Distributing applications that use 3rd party modules
eliben at gmail.com
Mon Jun 9 07:37:50 CEST 2008
On May 17, 11:42 am, eliben <eli... at gmail.com> wrote:
> I'm getting into Python now after years of Perl, and as part of my
> research I must understand how to do some common tasks I need.
> I have a bunch of Windows PCs at work to which I want to distribute an
> application I've developed on my PC. All these PCs have Python 2.5
> If my application contains only code I've developed, I simply zip its
> directory with .py files and send it to everyone, who can then use it
> by running the entry-point .py file. However, what if I've installed
> some 3rd party modules on my PC, and my application uses them (for
> example pyparsing, PiYAML and some others) ? I don't want to manually
> install all these packages (there may be dozens of them) on all those
> PCs (there may be dozens of those too). What is the best method I can
> use ? Naturally, I want all the non-standard packages my app uses to
> be detected automatically and collected into some kind of convenient
> distributable that is easy to pass around and run.
> I'm aware of py2exe - tried it and it works fine. But it creates huge
> executables, and I don't want to distribute those all the time. I much
> prefer a zipped directory of .py scripts that takes some 10s of KBs.
> Thanks in advance,
If anyone is interested, I've implemented such a utility - called
libcollect.py, downloadable at: http://eli.thegreenplace.net/files/prog_code/libcollect.py.txt
Here's its description from the embedded docstring:
Imagine that you've written a script that uses several libraries, some
which you've written and some you've downloaded and installed (for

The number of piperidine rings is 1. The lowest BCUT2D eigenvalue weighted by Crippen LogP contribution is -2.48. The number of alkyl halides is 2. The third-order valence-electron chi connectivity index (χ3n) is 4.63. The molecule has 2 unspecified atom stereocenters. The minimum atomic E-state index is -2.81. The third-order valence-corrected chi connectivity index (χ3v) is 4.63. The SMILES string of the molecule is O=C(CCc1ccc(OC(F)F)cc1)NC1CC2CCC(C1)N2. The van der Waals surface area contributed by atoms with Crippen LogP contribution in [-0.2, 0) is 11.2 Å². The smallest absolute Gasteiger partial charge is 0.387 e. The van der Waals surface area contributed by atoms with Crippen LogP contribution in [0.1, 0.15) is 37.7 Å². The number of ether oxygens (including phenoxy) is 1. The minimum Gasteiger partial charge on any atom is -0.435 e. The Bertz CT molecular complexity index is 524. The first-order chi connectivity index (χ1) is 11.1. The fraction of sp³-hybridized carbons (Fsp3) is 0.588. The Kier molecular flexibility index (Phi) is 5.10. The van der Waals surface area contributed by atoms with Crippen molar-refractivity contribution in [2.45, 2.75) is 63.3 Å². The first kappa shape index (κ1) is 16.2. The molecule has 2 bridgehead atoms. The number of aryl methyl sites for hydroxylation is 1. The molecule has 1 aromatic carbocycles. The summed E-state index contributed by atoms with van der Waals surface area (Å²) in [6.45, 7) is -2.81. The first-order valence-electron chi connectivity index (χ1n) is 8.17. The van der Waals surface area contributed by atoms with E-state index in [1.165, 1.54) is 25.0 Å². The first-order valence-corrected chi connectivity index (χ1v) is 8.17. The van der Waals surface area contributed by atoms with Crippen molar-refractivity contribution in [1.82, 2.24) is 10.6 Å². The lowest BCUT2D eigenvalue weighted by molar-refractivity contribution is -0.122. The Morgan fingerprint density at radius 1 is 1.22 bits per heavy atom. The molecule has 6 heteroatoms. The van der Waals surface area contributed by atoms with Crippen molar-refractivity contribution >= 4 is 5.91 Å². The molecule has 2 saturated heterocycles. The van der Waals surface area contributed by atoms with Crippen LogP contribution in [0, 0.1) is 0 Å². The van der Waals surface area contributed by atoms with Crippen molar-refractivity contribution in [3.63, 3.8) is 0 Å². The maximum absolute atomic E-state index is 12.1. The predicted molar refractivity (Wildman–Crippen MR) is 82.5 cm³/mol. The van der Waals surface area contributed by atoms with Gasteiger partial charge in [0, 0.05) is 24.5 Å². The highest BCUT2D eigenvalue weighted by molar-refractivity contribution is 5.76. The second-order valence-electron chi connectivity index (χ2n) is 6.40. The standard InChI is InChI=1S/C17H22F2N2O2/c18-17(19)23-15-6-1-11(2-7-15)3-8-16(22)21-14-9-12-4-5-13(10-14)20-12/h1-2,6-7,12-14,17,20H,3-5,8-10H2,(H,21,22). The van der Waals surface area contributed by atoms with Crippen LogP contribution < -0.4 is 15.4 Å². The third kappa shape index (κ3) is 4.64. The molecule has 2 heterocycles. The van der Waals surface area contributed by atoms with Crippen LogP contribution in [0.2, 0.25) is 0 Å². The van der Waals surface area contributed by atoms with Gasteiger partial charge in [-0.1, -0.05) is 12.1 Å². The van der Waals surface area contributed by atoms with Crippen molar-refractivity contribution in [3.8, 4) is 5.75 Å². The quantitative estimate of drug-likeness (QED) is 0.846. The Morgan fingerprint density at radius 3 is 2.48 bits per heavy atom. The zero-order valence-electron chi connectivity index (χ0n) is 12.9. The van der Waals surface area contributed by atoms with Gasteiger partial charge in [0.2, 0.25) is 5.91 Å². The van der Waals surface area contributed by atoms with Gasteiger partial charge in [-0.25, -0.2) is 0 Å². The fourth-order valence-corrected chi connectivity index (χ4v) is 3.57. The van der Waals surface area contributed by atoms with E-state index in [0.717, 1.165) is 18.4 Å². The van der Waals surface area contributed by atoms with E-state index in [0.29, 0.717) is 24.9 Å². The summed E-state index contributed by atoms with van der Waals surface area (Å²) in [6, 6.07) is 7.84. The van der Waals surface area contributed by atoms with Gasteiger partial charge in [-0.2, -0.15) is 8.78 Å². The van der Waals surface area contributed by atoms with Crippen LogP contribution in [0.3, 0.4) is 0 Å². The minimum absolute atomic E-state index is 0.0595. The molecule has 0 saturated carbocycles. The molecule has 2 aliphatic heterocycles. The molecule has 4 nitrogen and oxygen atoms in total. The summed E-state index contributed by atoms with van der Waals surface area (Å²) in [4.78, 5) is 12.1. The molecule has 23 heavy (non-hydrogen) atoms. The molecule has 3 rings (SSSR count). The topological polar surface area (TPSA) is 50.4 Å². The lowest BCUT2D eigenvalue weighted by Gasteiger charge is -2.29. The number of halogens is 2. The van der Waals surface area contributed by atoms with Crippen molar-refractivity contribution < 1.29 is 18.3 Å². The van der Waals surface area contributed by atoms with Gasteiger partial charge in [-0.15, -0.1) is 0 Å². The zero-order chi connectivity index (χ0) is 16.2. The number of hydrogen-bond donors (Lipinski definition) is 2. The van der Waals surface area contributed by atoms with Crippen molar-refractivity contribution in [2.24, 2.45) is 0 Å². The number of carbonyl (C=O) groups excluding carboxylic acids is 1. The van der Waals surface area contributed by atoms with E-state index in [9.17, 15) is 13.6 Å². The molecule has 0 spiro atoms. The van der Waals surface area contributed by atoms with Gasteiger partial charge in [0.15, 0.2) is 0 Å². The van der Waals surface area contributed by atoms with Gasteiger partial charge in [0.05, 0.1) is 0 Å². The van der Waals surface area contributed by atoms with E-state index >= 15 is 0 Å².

PyYAML). You want to distribute the script to your friends and co-
who already have Python installed with all the standard library. But
script won't run on their machines, because they have neither your
libraries, nor PyYAML installed. So what can you do ?
* You can ask them to install PyYAML and other libraries your script
and send them your own libraries. This is a lengthy and
* You can use a tool like py2exe to package your delivery. This has a
downside, however. py2exe produces large files (several MBs) and you
not want that.
* You can painstakingly collect the libraries into a directory where
script can find them, and package the directory together with the
LibCollect makes the third option trivial, by doing all the dirty work
Suppose your script is named script.py, and is located in directory
(although I'm using Unix-y notation here, it is for convenience only.
LibCollect works similarly well on Windows platforms). Follow these
to prepare a self-contained distribution with LibCollect:
Create a distribution setup script in the same directory. Lets assume
you call it distrib_script.py. You can easily place it in any
you like, I'm using the same one to make the example simpler.
Add the following to distrib_script.py (assuming that libcollect.py is
in your sys.path):
# Create a LibCollect object